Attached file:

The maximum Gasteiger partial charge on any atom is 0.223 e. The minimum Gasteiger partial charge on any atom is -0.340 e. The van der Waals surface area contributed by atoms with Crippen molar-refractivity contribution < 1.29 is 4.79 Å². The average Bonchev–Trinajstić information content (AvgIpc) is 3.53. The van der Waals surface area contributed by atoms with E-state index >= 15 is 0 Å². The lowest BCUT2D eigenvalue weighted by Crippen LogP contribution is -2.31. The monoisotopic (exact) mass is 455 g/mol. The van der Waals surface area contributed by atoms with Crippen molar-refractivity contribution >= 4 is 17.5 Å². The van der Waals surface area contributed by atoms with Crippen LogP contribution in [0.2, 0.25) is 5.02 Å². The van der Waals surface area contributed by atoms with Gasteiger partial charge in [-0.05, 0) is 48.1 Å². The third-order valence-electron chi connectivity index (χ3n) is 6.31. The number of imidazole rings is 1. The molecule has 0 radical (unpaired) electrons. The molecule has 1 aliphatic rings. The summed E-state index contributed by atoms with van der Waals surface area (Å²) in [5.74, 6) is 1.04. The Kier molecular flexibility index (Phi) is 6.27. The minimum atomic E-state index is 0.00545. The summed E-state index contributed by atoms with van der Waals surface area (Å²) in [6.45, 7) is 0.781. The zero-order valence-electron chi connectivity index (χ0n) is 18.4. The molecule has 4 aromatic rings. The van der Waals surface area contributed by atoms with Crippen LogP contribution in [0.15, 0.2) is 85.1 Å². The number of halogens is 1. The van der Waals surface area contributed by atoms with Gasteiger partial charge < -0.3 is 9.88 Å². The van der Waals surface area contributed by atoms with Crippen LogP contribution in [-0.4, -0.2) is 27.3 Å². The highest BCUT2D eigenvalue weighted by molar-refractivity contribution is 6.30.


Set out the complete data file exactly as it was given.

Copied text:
The maximum Gasteiger partial charge on any atom is 0.223 e. The minimum Gasteiger partial charge on any atom is -0.340 e. The van der Waals surface area contributed by atoms with Crippen molar-refractivity contribution < 1.29 is 4.79 Å². The average Bonchev–Trinajstić information content (AvgIpc) is 3.53. The van der Waals surface area contributed by atoms with E-state index >= 15 is 0 Å². The lowest BCUT2D eigenvalue weighted by Crippen LogP contribution is -2.31. The monoisotopic (exact) mass is 455 g/mol. The van der Waals surface area contributed by atoms with Crippen molar-refractivity contribution >= 4 is 17.5 Å². The van der Waals surface area contributed by atoms with Crippen LogP contribution in [0.2, 0.25) is 5.02 Å². The van der Waals surface area contributed by atoms with Gasteiger partial charge in [-0.05, 0) is 48.1 Å². The third-order valence-electron chi connectivity index (χ3n) is 6.31. The number of imidazole rings is 1. The molecule has 0 radical (unpaired) electrons. The molecule has 1 aliphatic rings. The summed E-state index contributed by atoms with van der Waals surface area (Å²) in [5.74, 6) is 1.04. The Kier molecular flexibility index (Phi) is 6.27. The minimum atomic E-state index is 0.00545. The summed E-state index contributed by atoms with van der Waals surface area (Å²) in [6.45, 7) is 0.781. The zero-order valence-electron chi connectivity index (χ0n) is 18.4. The molecule has 4 aromatic rings. The van der Waals surface area contributed by atoms with Crippen LogP contribution in [0.15, 0.2) is 85.1 Å². The number of halogens is 1. The van der Waals surface area contributed by atoms with Gasteiger partial charge < -0.3 is 9.88 Å². The van der Waals surface area contributed by atoms with Crippen LogP contribution in [-0.4, -0.2) is 27.3 Å². The highest BCUT2D eigenvalue weighted by molar-refractivity contribution is 6.30.